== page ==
Black Solidarity

Runnie Exuma

To drink from the plastic bag, it meant to put its tip to my mouth, bring my two front teeth to bite. Then to face its test of gravity meant accountability: hugging the bag to your mouth, so as not to spare a drop of juice when it came to meet you.


In the marketplace, the merchants like to stare. They tend to call to you, greet you, so as to lure you into the depths of their platters: mounds of fresh tomatoes, ginger, celery, scallion, peanuts, peppers, or sometimes juice, packaged in tiny plastic bags the size of your palm. They mark you as foreigner, and rightly so, for you are a stranger: one who traveled thousands of miles to arrive at their home.

And as a teenager, I was a foreigner leaving New York. I stood in the middle of a marketplace in the Volta region of Ghana, unaware of what it meant to be here. I spoke with an obnoxious American accent, somewhat still bound to the exceptionalist and imperialist narrative of the United States, and also trying to develop my eye for photography. Moreover, the legacy of slavery –its violence, its horrors– had already driven the bulk of the distance between me and the people, who to me, felt so far away, yet strangely familiar. Black I was, and displaced.


It’s hard not to become absorbed in the rapid pace of life in a marketplace. There is no inhibition: within the open, communal space comes the unfettered exchange of words, sounds, gestures, and material goods. The marketplace becomes alive – its millions of moving parts transform into a living, bustling entity bigger than themselves.

I made my way through its narrow corridors, consuming the surrounding images, sounds, and smells at an ungodly rate. There was so much put in front of me, so much for my eyes and hands to consume, to feel and to taste for myself. I was also subject to its unpredictability- the moment someone brushed past, the honk of the vans transporting heaps of people, a merchant’s shout, sometimes a whisper in an alley nearby.

parallels Brooklyn

Not unlike New York, the rush and hustle/bustle, the fast-paced movement and implosion of sounds, meanings, colors, textures felt familiar to me. The marketplace ran parallel to those I’d find in Brooklyn, the Black street vendors who would sell mounds of castor oil, peanuts, sliced mango, papaya, packages of dried herbs and spices, on Flatbush Ave, Crown Heights, Utica, or somewhere in Queens.


In the linkages between Ghana and the U.S., I learned the ways in which Blackness is universal, though never monolithic. We represent Blackness in its endless multitudes, but all circle around a communal struggle made out of our millions of tiny ones.

New York itself continues to exist at the nexus of multiple constructions of Blackness: Black people from the Caribbean/the Américas/Abya Yala, Africa, Asia, and Europe come together to give this city one of its several lives, to find and build homes & community for ourselves, always in dialogue with each other.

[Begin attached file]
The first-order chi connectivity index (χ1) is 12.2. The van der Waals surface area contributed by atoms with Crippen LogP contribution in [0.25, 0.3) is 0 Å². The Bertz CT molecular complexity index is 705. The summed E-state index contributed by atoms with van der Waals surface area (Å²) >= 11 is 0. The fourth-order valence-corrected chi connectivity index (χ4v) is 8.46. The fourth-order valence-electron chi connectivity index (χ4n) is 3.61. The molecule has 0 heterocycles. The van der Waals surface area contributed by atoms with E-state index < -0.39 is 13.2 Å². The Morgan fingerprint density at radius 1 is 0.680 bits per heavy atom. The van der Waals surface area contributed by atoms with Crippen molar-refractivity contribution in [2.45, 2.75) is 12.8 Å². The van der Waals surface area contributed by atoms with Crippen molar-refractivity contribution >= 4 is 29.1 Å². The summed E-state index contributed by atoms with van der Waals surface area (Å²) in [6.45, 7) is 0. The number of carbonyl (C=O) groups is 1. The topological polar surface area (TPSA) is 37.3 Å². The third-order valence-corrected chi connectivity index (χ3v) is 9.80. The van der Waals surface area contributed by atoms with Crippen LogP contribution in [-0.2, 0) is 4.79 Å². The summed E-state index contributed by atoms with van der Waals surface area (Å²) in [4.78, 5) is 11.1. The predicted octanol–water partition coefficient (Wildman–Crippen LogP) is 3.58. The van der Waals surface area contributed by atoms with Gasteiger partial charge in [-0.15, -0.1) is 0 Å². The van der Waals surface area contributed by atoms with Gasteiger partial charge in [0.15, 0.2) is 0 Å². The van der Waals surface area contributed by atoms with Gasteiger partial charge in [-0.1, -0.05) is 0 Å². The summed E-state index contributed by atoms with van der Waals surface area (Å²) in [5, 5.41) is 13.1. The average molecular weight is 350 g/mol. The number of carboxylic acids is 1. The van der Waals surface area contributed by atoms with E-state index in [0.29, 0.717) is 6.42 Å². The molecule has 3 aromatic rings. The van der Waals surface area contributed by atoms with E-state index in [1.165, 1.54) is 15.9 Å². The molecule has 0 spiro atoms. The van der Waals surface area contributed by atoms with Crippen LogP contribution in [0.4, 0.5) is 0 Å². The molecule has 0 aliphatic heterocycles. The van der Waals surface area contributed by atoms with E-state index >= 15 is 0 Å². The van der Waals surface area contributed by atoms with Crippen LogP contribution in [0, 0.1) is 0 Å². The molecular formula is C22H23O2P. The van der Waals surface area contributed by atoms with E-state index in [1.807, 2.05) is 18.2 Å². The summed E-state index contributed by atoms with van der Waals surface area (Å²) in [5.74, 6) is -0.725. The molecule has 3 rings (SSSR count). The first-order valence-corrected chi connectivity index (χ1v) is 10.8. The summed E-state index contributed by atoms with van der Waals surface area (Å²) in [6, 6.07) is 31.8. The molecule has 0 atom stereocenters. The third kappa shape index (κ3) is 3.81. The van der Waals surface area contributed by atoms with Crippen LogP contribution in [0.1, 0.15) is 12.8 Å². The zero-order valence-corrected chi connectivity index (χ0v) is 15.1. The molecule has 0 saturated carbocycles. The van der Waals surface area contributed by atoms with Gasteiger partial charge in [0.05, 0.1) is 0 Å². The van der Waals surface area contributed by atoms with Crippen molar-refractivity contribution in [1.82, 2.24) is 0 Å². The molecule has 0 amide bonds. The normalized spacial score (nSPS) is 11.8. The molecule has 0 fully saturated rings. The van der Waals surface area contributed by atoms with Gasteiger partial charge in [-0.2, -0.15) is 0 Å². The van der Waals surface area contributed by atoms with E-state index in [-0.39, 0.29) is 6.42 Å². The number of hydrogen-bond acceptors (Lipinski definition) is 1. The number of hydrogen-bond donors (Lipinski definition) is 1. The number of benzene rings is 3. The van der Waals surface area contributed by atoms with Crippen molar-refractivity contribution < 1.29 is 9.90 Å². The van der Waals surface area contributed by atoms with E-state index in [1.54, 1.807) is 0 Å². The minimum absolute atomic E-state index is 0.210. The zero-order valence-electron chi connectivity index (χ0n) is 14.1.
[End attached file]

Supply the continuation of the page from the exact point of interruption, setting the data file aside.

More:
Runnie Exuma

a beautiful affirmation

This lesson felt more pertinent now than ever, in a burning world, where we’re seeing the tension between violence and struggle, repression and resistance. With our ongoing uprisings, we have seen the radical, beautiful affirmation of Black lives all around the world, a moment requiring Black solidarity and community more than ever.

This is of course, not accidental. Rooted in the Black radical tradition is a history of Black unity, this heavy tradition defined by Professor Cedric Robinson as “the continuing development of a collective consciousness informed by the historical struggles for liberation and motivated by the shared sense of obligation to preserve the collective being, the ontological totality.”


As we align ourselves with protesters and organizers in Nigeria for the #EndSARS movement, Black American organizers and prison abolitionists whose rage and anger burns for Breonna Taylor and George Floyd, and those in the streets in the Caribbean/Latin America in open rebellion against corrupt, anti-Black government and the coloniality of power, we recognize the weight of our connections, the power in our Black rage and movement that has always transcended borders.

fighting for these same visions

On my last day in Ghana, Richard, our friend passionate about Ghanaian politics and culture, took two of us to Accra, Ghana, to visit former Ghanaian President and Prime Minister Kwame Nkrumah’s mausoleum. His memorial told us stories of a pan-African vision, the struggle for national independence from Britain, the movement toward decolonization. His legacy was clear, laid out before the three of us, reminding us of our own place in fighting for these same visions.


We are here, always have been. The history is there for us to follow. Worldwide, we have been building from it, imagining Black futures, and affirming Black lives – past, present, and future.

About the Article

A comparative look at an open-air marketplace in Ghana, remembering Brooklyn.

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